Sierra Madre Residents Alarmed by Yellow-Colored Tap Water

A city official says the tap water is perfectly safe, and the discoloration is normal

By Kim Baldonado
|  Wednesday, Dec 11, 2013  |  Updated 11:14 PM PDT
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Residents of Sierra Madre have noticed a yellow color in their tap water since their city changed its water source two months ago. City officials say it's a harmless chemical reaction, but residents remain uncomfortable. Kim Baldonado reports for the NBC4 News at 5 p.m. on Dec. 11, 2013.

Kim Baldonado

Residents of Sierra Madre have noticed a yellow color in their tap water since their city changed its water source two months ago. City officials say it's a harmless chemical reaction, but residents remain uncomfortable. Kim Baldonado reports for the NBC4 News at 5 p.m. on Dec. 11, 2013.

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Residents in a small Los Angeles foothill community are fed up with the yellow cloudy water that flows from their taps, but city leaders said the water – albeit less than crystal clear – is safe to drink.

Two months ago, the 11,000-resident city of Sierra Madre – about 20 miles northeast of downtown Los Angeles – switched from where it gets its water. With the change in source, came a change in color.

"We started getting gold in our toilet, gold as in urine gold," resident Maureen Nelson said. "We cleaned it up and flushed it again. Guess what? Came up again gold!"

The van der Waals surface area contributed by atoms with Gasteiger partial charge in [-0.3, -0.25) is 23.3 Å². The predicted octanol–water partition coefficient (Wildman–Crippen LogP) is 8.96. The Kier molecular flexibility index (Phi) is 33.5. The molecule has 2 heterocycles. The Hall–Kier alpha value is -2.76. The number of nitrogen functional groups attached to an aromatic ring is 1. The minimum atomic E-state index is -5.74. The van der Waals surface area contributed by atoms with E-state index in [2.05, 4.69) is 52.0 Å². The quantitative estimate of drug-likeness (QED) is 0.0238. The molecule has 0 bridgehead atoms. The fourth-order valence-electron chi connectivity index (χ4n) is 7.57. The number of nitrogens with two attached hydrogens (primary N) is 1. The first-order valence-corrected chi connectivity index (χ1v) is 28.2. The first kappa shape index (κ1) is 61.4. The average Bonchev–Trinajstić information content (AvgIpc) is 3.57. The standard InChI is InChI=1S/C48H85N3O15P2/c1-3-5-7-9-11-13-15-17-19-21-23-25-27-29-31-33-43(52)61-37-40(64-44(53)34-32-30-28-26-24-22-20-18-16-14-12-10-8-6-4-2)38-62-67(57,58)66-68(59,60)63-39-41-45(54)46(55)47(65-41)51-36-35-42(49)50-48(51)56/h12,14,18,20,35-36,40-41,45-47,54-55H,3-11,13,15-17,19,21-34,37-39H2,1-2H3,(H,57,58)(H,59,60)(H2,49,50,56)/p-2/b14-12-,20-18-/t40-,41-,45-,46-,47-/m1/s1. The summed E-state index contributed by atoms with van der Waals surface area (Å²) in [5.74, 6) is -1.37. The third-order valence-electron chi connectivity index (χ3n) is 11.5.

Down the street, neighbor Eleanora Woosley said she doesn't want to bathe in the yellow water.

"You have to run off the water to take a shower. Unfortunately, it's a waste of water," Woosley said.

And she certainly doesn't want to drink it. Woosley has been buying bottled water since Oct. 10.

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That's when this picturesque foothill city switched from using its own aquifer to supply residents’ water to using water imported from the Metropolitan Water District.

"The reason we went with this source of water is because our aquifer has been depleted severely over last couple of years," said Bruce Inman, Sierra Madre’s director of public works.

Inman said they expected the water may change color when they changed sources.

"Whenever you switch water sources from a free chlorine source to chloramines, you get this kind of reaction," he said.

The chemical make-up of the water is reacting with years-old rust in the pipes, Inman said.

Resident Grant Nelson is a retired Metropolitan Water District engineer, so he understands why it's happening, but he still doesn't like it.

"When you go to a restaurant and get water like that, you can't get away with, ‘This is chloramine. It's safe, don't worry about the color, it looks like urine.’"

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